There are pronounced changes in calcium-dependent intracellular signaling pathways after CNS injury. Normal neuronal activity is mediated by signaling through protein kinases and several of these have been documented to be disrupted by TBI and cerebral ischemia. Transient cerebral ischemia inhibits the activity of calcium/calmodulin-dependent protein kinase II (CaMKII), a key protein kinase that mediates synaptic strength, and this is attenuated by hypothermia (Churn et al., 1990; Hu et al., 1995). Protein kinase C (PKC), another calcium-dependent protein kinase, translocates to the membrane after cerebral ischemia and undergoes inhibition; hypothermia rescues the inhibition of PKC activity and its translocation to the membrane (Cardell et al., 1991; Busto et al., 1994; Shimohata et al., 2007a). However, one particular isoform of PKC, PKC delta, is implicated in initiating mitochondrial injury and cytochrome c release after focal cerebral ischemia; conversely hypothermia inhibits increases in PKC delta activity after injury (Shimohata et al., 2007b).
Most recently, various transcription factors that participate in normal neuronal functioning have been shown to be sensitive to temperature manipulations. The immediate early gene c-Fos, which regulates key genetic responses of neurons, is activated by hypothermia after transient global ischemia (Kumar et al., 1996b; Akaji et al., 2003; Pabello et al., 2005). Other cell survival pathways activated by hypothermia after brain injury include extracellular signal-regulated protein kinase (ERK) and c-Jun N-terminal kinase (Hicks et al., 2000). For example, in one study by Atkins et al. (2007), post-traumatic hypothermia (33°C) was shown to potentiate ERK cell signaling pathways associated with cell survival and synaptic plasticity. These studies emphasized that temperature may have profound effects on events associated with irreversible neuronal injury as well as the normal processing of neuronal signals throughout brain circuits.
The neuronal cytoskeleton is highly vulnerable to injury, resulting in beading of dendrites and degeneration of axons. Brain injury results in the breakdown of the cytoskeletal proteins microtubule-associated protein 2 (MAP2) and beta-actin, which is reversed by hypothermia (Miyazawa et al., 1993; Taft et al., 1993; Wu et al., 1995; Haranishi et al., 2005). This effect is most likely mediated by inhibiting calpain activity, a calcium-dependent protease (Liebetrau et al., 2004).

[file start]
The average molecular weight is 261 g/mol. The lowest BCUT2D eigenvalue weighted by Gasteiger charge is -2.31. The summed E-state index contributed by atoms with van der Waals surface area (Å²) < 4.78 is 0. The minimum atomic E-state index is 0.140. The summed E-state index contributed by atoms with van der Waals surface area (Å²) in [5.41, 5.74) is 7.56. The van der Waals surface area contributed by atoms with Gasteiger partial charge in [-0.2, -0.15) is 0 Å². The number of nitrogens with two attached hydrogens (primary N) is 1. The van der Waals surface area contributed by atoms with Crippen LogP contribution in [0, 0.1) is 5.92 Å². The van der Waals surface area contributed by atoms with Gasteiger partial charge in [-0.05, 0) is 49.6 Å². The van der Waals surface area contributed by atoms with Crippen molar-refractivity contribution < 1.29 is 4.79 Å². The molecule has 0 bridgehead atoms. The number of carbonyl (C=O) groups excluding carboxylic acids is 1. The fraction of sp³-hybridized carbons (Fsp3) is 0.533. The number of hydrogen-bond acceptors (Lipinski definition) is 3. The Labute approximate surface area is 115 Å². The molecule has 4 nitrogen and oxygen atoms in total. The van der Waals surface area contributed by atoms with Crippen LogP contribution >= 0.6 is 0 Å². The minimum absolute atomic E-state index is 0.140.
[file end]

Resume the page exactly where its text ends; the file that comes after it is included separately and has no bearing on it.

Attenuation of inflammation is one of the major mechanisms by which hypothermia provides beneficial effects in CNS injury. The inflammatory response after brain and SCI is significantly attenuated by hypothermia. Besides attenuating disruption of the BBB and extravasation of infiltrating inflammatory cells and neurotoxic substances, the endogenous inflammatory response of the CNS is also reduced by hypothermia. Astrocytes and microglia respond rapidly to CNS injury by proliferating around the injury areas and releasing pro-inflammatory molecules as an endogenous repair mechanism. Hypothermia significantly attenuates the activation of both astrocytes and microglia (Chen et al., 1992a; Kumar et al., 1996a; Ha and Kim, 2008). Accordingly, pro-inflammatory cytokines such as interleukin-1β, interleukin-18 and tumor necrosis factor-α are also reduced by hypothermia (Goss et al., 1995; Kinoshita et al., 2002b; Vitarbo et al., 2004; Fukui et al., 2006; Morino et al., 2008). The combinatorial strategy of the anti-inflammatory cytokine interleukin-10 with hypothermia therapy was attempted in both TBI and focal cerebral ischemia (Dietrich et al., 1999; Kline et al., 2002). Synergistic effects of hypothermia and interleukin-10 were only seen in focal cerebral ischemia but not in TBI, suggesting that the mechanisms of inflammation between these two CNS injuries play a role in the effect of hypothermia.
Another major aspect of the inflammatory response to CNS injury is the release of reactive oxygen species by astrocytes and microglia. Hypothermia reduces increases in tissue levels of superoxide, nitric oxide, and the hydroxyl radical (Globus et al., 1995; Kil et al., 1996; Kumura et al., 1996; Sakamoto et al., 1997; Zhang et al., 2001a; Han et al., 2002; Maier et al., 2002). Additionally, the enzyme responsible for scavenging superoxide, superoxide dismutase, is increased by hypothermia (Lei et al., 1994; DeKosky et al., 2004), and the enzyme responsible for synthesizing nitric oxide, nitric oxide synthase, is attenuated by hypothermia (Kader et al., 1994; Chatzipanteli et al., 1999; Han et al., 2002; Karabiyikoglu et al., 2003; Van Hemelrijck et al., 2005). Hypothermia combined with delayed treatment of a free radical scavenger, N-tert-butyl-a-phenylnitrone (PBN) further improves neuronal survival and hippocampal-dependent memory functioning after transient global ischemia (Pazos et al., 1999), suggesting that hypothermia does not completely attenuate reactive oxygen species production after CNS injury (Nito et al., 2003).
Edema, the swelling of the brain or spinal cord after injury due to water accumulation, is mediated by breakdown of the BBB and the inflammatory response of astrocytes. Brain water content is significantly reduced with hypothermia after focal cerebral ischemia (Park et al., 1998; Kawai et al., 2002). Recent imaging studies have assessed this with magnetic resonance imaging (MRI) and found that reductions in the apparent diffusion coefficient of water (ADC) are also reduced by hypothermia (Mancuso et al., 2000).
Evidence for apoptotic cell death has been shown in various models of brain and SCI. Although neuronal necrosis is commonly seen in most injury models, evidence for apoptotic cell death in CNS injury has also been documented using various histochemical and molecular techniques. As with necrosis, apoptotic cell death appears to be sensitive to post-injury hypothermic treatment strategies. Using terminal deoxynucleotidetransferase-mediated dUTP-biotin nick end labeling (TUNEL) staining, DNA fragmentation has been found to be reduced by hypothermia in severe TBI (Brodhun et al., 2001), transient global ischemia (Zhang et al., 2001b), transient focal ischemia (Inamasu et al., 2000a; Phanithi et al., 2000; Prakasa Babu et al., 2000), and SCI (Shibuya et al., 2004). Levels of caspase 3, an important initiator of apoptotic cell death, are highly sensitive to hypothermic treatment (Phanithi et al., 2000; Van Hemelrijck et al., 2005; Lotocki et al., 2006), as is cytochrome c release (Yenari et al., 2002; Zhao et al., 2004, 2005, 2007). Taken together, these studies indicate that apoptotic cell death is another important target by which temperature may affect long-term outcome in various models of CNS injury.